G C Lichtenberg: “It is as if our languages were confounded: when we want a thought, they bring us a word; when we ask for a word, they give us a dash; and when we expect a dash, there comes a piece of bawdy.”

H. P. Lovecraft: "What a man does for pay is of little significance. What he is, as a sensitive instrument responsive to the world's beauty, is everything!"

Martin Amis: “Gogol is funny, Tolstoy in his merciless clarity is funny, and Dostoyevsky, funnily enough, is very funny indeed; moreover, the final generation of Russian literature, before it was destroyed by Lenin and Stalin, remained emphatically comic — Bunin, Bely, Bulgakov, Zamyatin. The novel is comic because life is comic (until the inevitable tragedy of the fifth act);...”

Werner Herzog: “We are surrounded by worn-out, banal, useless and exhausted images, limping and dragging themselves behind the rest of our cultural evolution.”

John Gray: "Unlike Schopenhauer, who lamented the human lot, Leopardi believed that the best response to life is laughter. What fascinated Schopenhauer, along with many later writers, was Leopardi’s insistence that illusion is necessary to human happiness."

Justin E.H. Smith: “One should of course take seriously serious efforts to improve society. But when these efforts fail, in whole or in part, it is only humor that offers redemption. So far, human expectations have always been strained, and have always come, give or take a bit, to nothing. In this respect reality itself has the form of a joke, and humor the force of truth.”

विलास सारंग: "… . . 1000 नंतर ज्या प्रकारची संस्कृती रुढ झाली , त्यामध्ये साधारणत्व विश्वात्मकता हे गुण प्राय: लुप्त झाले...आपली संस्कृती अकाली विश्वात्मक साधारणतेला मुकली आहे."

Thursday, December 04, 2014

Pouring Technical Knowledge of the Western World Over Bhopal!

B S Mardhekar (बा. सी. मर्ढेकर)

"...येइल का कधि सीतापति ग
चुकून तरि पण ह्या वाटेला?
घेइल का अन् रुजू करूनी
ह्या बोरांच्या नैवेद्याला?

कुठली सीता, कुठला राघव?
पुसे खडीचा रस्ता फक्कड़;
आंणि ठेविते गाल झोपडी
तळभिंतीवर फिरून खप्पड."



Eric Herschthal's review of Sven Beckert's 'Empire of Cotton: A Global History', Slate, December 2, 2014:

"...Beckert insists that many of the myths we tell ourselves about capitalism—how it functions best when government gets out of the way, how it broke clean from slavery—are as false today as they were during its 500-year history. In Beckert’s account, not only does slavery play a pivotal role in capitalism’s rise, but so does the state. Governments supplied the guns, built the roads, enacted the tariffs, and regulated the markets that made, and continue to make, capitalism thrive.
Beckert, a recently tenured history professor at Harvard, has also decided to bring back the elite. But they’re cast, now, in a far harsher light. Constantly hovering at the margins are the millions of people who they exploited to make their fortunes—to make, in other words, the capitalist world we live in today..."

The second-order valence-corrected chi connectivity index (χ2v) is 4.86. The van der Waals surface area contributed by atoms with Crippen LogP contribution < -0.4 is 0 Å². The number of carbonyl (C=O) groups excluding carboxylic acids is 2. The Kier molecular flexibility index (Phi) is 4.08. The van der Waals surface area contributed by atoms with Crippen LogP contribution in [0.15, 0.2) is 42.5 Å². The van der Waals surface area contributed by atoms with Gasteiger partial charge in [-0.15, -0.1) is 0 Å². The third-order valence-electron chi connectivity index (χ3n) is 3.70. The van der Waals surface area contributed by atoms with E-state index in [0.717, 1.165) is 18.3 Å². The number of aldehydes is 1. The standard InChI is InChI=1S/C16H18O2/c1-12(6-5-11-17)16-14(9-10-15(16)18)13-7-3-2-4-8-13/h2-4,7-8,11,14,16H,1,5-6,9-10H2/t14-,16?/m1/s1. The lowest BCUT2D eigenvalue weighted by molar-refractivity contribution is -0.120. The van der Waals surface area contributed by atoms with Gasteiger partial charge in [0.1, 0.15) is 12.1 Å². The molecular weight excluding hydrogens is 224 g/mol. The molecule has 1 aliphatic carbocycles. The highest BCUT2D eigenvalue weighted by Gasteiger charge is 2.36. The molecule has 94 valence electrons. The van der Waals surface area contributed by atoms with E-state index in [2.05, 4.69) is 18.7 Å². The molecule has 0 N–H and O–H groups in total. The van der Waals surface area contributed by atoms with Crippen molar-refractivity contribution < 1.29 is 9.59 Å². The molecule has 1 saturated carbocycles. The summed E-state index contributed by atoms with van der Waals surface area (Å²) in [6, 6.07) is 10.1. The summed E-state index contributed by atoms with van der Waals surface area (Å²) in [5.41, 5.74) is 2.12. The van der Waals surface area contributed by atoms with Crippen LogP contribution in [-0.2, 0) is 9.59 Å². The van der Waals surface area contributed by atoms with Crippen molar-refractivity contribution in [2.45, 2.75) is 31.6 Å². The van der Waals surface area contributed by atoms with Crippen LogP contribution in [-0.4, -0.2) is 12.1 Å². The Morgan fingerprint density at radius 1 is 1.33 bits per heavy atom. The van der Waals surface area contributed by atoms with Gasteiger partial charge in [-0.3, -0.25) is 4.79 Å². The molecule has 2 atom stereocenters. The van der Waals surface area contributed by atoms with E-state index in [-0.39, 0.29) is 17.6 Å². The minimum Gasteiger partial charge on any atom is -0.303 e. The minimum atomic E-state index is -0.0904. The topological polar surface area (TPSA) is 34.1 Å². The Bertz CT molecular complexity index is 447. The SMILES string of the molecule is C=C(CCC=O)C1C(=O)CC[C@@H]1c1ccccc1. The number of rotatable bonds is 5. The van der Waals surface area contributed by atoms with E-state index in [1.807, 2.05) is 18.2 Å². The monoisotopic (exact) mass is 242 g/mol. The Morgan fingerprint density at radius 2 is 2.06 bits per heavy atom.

Madhusree Mukerjee, Dissent Magazine, Fall 2014:

"...On the night of December 2, 1984, forty tons of methyl isocyanate (MIC), a substance more lethal than phosgene (used as a poison gas in the First World War), and other unknown gases burst out of a storage tank in a pesticide factory owned by the Union Carbide Corporation in Bhopal, India. The shimmering MIC fog, heavier than air, descended on fifteen square miles of the densely populated city, smothering the slums near the factory. People woke up coughing, choking, and blinded, and ran for air only to collapse on the streets. Days later, reporters found cranes removing corpses by the truckload, hordes of children with red teary eyes searching for family members, and gas victims still streaming into the local hospital.
MIC is so lethal that few scientists had dared to test its properties—even a whiff escaping from a test tube can kill. There is no known antidote...

Rajiv Gandhi effectively sacrificed the Bhopal survivors in order to signal that India was open for business, no matter the cost to ordinary people. The settlement was insufficient to provide life-long medical care (conservatively estimated at $600 million) for the more than half million Bhopalis who had filed injury claims, let alone to compensate those who had lost relatives..."

I still remember those couple of days in December 1984 very vividly. I had just joined a petrochemical company.

Recently when I saw the following picture, it looked so creepy. It was as if it was not an ad but a caricature: a  giant hand pouring MIC over Bhopal.  


courtesy: Scientific American and copyright holder of the advertisement

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